As we walked onto the ward, a huge open room with 30 beds side by side in sections of 6, a nurse came straight to us "Please come this way" Carly produced her phone to bring up Johnny's photo as we walked "We are looking for our friend, have you seen him?" She glanced at it for a fraction of a second "Yes. Come."

As we got to the end of the ward she stopped and pointed. Nothing prepared us for for what we saw. There lying in the corner was an unconscious, emaciated white guy, with his long hair covering his face. He was lying in a puddle about 2cms deep of urine, bile and vomit, shit all over his sheets. There was a thick tube coming out of his nose, dried tear marks running down his face. The vomit that was all over his face had dried and stuck his hair firm.

Carly went to move his hair to check it was his. Fuck, please don't be him. Please don't be him. She gasped, "Its him James".

The nurse seemed really annoyed with us "You must clean him! He smells! Other patients are complaining! He has been like this for days"

We asked to speak to his doctor to find out what was wrong with him. 

 

It wasnt good news, when he was admitted his blood oxygen levels were so low that this alone will probably have caused permanent brain damage, let alone the damage that would have been done by the overdose he was suspected to of had. He explained he had been found on a beach unconscious, and was admitted as an Unknown on the 6th November and had been in a coma ever since, it was now the 17th. He also explained that in a government hospital, all treatments and medication needed must be paid for by relatives, which meant that a blood test to found out what he had taken, wasn't carried out, which meant no antidote could have been administered, potentially saving his life and ending the situation there and then.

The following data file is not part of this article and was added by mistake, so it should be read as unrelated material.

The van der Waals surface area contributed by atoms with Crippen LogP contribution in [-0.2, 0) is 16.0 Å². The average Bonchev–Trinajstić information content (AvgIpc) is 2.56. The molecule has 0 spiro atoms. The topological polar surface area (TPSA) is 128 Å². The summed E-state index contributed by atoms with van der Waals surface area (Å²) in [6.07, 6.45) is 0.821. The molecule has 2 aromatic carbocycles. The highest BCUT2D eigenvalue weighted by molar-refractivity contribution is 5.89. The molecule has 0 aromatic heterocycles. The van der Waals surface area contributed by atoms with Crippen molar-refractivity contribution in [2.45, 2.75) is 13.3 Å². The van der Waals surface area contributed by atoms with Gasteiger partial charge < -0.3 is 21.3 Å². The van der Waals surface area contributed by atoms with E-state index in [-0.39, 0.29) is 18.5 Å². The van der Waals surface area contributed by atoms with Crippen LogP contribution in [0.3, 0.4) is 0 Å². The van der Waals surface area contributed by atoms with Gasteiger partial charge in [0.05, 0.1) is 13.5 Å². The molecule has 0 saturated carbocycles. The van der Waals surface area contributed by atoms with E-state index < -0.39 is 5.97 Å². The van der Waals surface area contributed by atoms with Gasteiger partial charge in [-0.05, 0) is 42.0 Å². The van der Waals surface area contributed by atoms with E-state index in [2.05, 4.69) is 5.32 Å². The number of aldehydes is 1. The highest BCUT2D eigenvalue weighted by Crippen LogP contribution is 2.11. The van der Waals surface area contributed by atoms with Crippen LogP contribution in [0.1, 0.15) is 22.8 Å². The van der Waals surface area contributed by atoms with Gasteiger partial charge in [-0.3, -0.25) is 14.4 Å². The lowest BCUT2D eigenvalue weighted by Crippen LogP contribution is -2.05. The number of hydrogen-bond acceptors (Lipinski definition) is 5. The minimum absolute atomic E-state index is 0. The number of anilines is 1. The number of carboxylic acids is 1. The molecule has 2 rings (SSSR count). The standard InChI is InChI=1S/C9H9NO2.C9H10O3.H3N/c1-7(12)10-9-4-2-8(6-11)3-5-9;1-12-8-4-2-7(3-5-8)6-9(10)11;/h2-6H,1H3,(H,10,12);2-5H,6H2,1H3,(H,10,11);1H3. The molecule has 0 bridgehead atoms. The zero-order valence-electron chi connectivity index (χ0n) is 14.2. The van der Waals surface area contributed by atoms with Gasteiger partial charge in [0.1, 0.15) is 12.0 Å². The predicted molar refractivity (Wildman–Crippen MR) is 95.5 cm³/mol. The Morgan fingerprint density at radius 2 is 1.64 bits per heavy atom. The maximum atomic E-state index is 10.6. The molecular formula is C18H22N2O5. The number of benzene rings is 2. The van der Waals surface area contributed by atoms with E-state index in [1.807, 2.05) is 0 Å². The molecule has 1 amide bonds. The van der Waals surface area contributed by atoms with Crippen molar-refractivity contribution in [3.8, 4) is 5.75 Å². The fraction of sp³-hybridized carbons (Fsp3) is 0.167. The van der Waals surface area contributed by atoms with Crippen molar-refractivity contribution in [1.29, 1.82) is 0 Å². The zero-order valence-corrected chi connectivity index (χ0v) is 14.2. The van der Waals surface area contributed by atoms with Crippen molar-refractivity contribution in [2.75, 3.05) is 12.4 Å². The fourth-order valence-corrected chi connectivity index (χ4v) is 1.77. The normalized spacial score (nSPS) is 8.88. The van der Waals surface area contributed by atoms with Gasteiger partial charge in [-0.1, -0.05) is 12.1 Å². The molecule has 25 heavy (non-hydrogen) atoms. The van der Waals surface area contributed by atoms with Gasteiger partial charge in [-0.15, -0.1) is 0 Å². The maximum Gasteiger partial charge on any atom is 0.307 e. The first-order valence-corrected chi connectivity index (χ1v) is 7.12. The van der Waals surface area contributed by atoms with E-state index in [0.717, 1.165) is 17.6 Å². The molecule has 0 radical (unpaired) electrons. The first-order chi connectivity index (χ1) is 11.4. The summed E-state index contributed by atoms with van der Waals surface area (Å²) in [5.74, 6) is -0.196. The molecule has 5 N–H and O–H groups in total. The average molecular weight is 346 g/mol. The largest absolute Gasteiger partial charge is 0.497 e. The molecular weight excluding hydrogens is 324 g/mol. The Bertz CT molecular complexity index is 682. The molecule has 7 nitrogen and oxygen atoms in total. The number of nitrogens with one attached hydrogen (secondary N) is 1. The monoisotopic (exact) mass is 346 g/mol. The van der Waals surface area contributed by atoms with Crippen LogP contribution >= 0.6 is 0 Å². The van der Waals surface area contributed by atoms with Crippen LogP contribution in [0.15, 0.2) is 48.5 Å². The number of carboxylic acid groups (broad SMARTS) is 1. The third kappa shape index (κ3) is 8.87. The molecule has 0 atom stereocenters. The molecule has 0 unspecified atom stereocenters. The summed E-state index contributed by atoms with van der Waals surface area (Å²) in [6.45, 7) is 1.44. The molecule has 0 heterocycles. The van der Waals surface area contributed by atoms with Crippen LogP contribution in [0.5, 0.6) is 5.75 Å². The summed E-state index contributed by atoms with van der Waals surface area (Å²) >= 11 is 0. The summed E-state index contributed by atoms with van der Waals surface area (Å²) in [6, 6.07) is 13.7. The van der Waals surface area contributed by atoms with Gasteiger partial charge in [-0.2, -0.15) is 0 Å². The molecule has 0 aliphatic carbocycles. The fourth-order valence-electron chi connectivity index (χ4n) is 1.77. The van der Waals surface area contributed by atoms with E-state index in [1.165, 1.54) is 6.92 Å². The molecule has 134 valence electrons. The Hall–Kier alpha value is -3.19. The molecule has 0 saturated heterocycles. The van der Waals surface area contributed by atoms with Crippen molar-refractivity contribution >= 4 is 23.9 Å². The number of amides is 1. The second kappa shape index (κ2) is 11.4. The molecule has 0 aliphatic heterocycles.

It is also the responsibility of the relatives to care for the sick person. By that I mean everything, feed them, wash them, change  their sheets, these were not nurse duties like they are in the west. Because he was an Unknown with nobody to pay for treatments, nothing other than two 500ml saline drips a day had been given to him and he was only fed if another patient's relative took pity on him when the dinner came round, big pans full of what looked like watery milk.

 

Had we not found him, this situation would play out in one of two ways; either he woke up and walked out of there, or he would die, be cremated as an Unknown and sprinkled to the wind, erased from the face of their earth.